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Attention Deficit Hyperactivity Disorder (ADHD)

  • What is attention deficit hyperactivity disorder (ADHD)?

    Attention deficit hyperactivity disorder

    Attention deficit hyperactivity disorder (ADHD) is a behavioural disorder that affects the behaviour or development of young children. Children suffering from ADHD show signs of inattention, overactivity or impulsiveness. Many children with ADHD cannot explain why they might feel lonely or out of control.

    The normal attention span of children usually develops in 3 stages. They begin from fixating on only one object for a long time to developing a wide and quick attention span, and finally they reach the selective attention stage where they are able to voluntarily shift their focus. The last stage is important for the child to work in a classroom setting. ADHD is more common in boys than girls. Children with ADHD start to develop symptoms before they turn 7 years old.

  • The causes of ADHD in children include:

    • Brain infections, head injury and lead poisoning
    • Drug use, high blood pressure and infections during pregnancy
    • Genetics
    • Neurological (brain) imbalance affecting areas that control focusing, planning and organisation

    Risk factors for ADHD

    A child is at a higher risk of developing ADHD due to the following risk factors:

    • Blood relatives (a parent or sibling with ADHD or another mental health disorder)
    • Exposure to environmental toxins (lead found in paint and pipes in older buildings)
    • Maternal alcohol/drug use, or smoking during pregnancy
    • Premature birth

    Preventing or reducing the risk of ADHD

    To prevent and reduce your child’s risk of ADHD, maintain a healthy lifestyle while you are pregnant. During pregnancy, avoid drinking alcohol, using recreational drugs or smoking cigarettes as these are harmful to foetal development.

    Moreover, protect your child from exposure to toxins and pollutants like cigarette smoke and lead paint. Additionally, it is helpful to limit screen time for children in the first 5 years of their lives.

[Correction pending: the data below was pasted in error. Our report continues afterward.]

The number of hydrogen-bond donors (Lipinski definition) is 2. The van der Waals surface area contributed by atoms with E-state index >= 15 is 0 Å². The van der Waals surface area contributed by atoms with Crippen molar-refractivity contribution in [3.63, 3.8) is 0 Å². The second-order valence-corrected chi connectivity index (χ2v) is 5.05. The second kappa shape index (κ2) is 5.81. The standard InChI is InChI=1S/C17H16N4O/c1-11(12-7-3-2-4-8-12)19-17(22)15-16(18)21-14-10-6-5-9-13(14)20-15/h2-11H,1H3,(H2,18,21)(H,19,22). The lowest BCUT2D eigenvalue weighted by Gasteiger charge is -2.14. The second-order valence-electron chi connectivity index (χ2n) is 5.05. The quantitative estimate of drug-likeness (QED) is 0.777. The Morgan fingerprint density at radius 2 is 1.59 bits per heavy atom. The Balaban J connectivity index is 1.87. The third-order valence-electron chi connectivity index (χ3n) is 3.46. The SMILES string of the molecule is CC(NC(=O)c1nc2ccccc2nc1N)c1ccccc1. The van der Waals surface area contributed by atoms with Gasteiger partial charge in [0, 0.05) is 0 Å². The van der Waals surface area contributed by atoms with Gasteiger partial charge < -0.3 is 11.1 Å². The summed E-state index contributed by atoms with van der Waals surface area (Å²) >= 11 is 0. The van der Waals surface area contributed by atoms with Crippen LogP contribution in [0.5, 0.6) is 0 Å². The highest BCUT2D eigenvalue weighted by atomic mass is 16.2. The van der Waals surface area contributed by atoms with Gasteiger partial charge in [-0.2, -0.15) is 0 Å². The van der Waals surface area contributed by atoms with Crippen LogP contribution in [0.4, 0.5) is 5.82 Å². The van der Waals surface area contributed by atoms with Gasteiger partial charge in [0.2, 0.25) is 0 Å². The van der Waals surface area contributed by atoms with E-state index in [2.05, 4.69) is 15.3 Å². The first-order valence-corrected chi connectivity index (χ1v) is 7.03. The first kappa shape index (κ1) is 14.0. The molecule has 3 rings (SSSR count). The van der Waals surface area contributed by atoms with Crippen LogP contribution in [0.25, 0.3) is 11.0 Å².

• There are 3 main signs and symptoms associated with ADHD in children. These include:

    • Being overactive
    • Displaying impulsive behaviour, eg. being short-tempered and prone to accidents
    • Inability to pay attention or concentrate on tasks

    These ADHD symptoms can cause the child to face the following challenges:

    Academic

    • Learning disabilities and not performing well in school

    Cognitive

    • Inability to understand the consequences of misbehaving
    • Talking to themselves in a childish way (for their age)

    Emotional

    • Depression and inability to control emotions
    • Unpredictable mood

    Social

    • Aggressiveness and lack of self-control
    • Inability to follow instructions
    • Inability to make friends
    • Lying, stealing and taking high risks
    • Poor social and problem-solving abilities
  • There is no specific test for ADHD, but making a diagnosis requires several tests and procedures, including the following:

    Hearing and vision tests

    Some symptoms of ADHD may be the same as other health conditions. Hearing and vision tests will help rule out other problems such as auditory processing disorder, ear infections, hearing loss, double vision, and blurry vision.

    Information gathering

    Current medical issues, personal and family medical history, and school records help the child's healthcare provider understand the child's unique situation and improve diagnostic accuracy.

    Interviews or questionnaires

    Observations of a child’s family members, teachers and caregivers matter in diagnosing ADHD. They will be interviewed or given questionnaires for the evaluators to understand the problem from everyone's different perspective.

    Assessment of symptoms